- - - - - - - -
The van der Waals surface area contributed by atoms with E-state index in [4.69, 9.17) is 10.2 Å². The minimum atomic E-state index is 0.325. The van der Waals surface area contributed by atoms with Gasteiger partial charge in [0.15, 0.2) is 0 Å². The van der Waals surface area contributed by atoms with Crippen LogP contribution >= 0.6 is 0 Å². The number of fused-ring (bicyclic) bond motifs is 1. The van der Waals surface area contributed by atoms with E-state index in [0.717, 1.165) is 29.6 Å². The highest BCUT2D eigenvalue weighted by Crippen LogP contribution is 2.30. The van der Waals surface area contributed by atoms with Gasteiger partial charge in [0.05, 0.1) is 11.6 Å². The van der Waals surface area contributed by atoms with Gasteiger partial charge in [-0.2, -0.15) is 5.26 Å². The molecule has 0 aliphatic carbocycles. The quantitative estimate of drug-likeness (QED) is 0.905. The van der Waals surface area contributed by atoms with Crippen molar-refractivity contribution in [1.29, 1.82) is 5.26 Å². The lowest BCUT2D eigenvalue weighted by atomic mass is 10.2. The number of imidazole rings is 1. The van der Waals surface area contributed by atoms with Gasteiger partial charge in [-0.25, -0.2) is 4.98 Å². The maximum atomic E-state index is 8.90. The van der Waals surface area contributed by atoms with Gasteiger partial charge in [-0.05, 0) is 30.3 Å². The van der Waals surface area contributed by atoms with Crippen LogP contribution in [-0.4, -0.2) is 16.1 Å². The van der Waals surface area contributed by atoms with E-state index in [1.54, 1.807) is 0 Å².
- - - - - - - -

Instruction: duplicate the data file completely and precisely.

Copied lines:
The van der Waals surface area contributed by atoms with E-state index in [4.69, 9.17) is 10.2 Å². The minimum atomic E-state index is 0.325. The van der Waals surface area contributed by atoms with Gasteiger partial charge in [0.15, 0.2) is 0 Å². The van der Waals surface area contributed by atoms with Crippen LogP contribution >= 0.6 is 0 Å². The number of fused-ring (bicyclic) bond motifs is 1. The van der Waals surface area contributed by atoms with E-state index in [0.717, 1.165) is 29.6 Å². The highest BCUT2D eigenvalue weighted by Crippen LogP contribution is 2.30. The van der Waals surface area contributed by atoms with Gasteiger partial charge in [0.05, 0.1) is 11.6 Å². The van der Waals surface area contributed by atoms with Gasteiger partial charge in [-0.2, -0.15) is 5.26 Å². The molecule has 0 aliphatic carbocycles. The quantitative estimate of drug-likeness (QED) is 0.905. The van der Waals surface area contributed by atoms with Crippen molar-refractivity contribution in [1.29, 1.82) is 5.26 Å². The lowest BCUT2D eigenvalue weighted by atomic mass is 10.2. The number of imidazole rings is 1. The van der Waals surface area contributed by atoms with Gasteiger partial charge in [-0.25, -0.2) is 4.98 Å². The maximum atomic E-state index is 8.90. The van der Waals surface area contributed by atoms with Gasteiger partial charge in [-0.05, 0) is 30.3 Å². The van der Waals surface area contributed by atoms with Crippen LogP contribution in [-0.4, -0.2) is 16.1 Å². The van der Waals surface area contributed by atoms with E-state index in [1.54, 1.807) is 0 Å².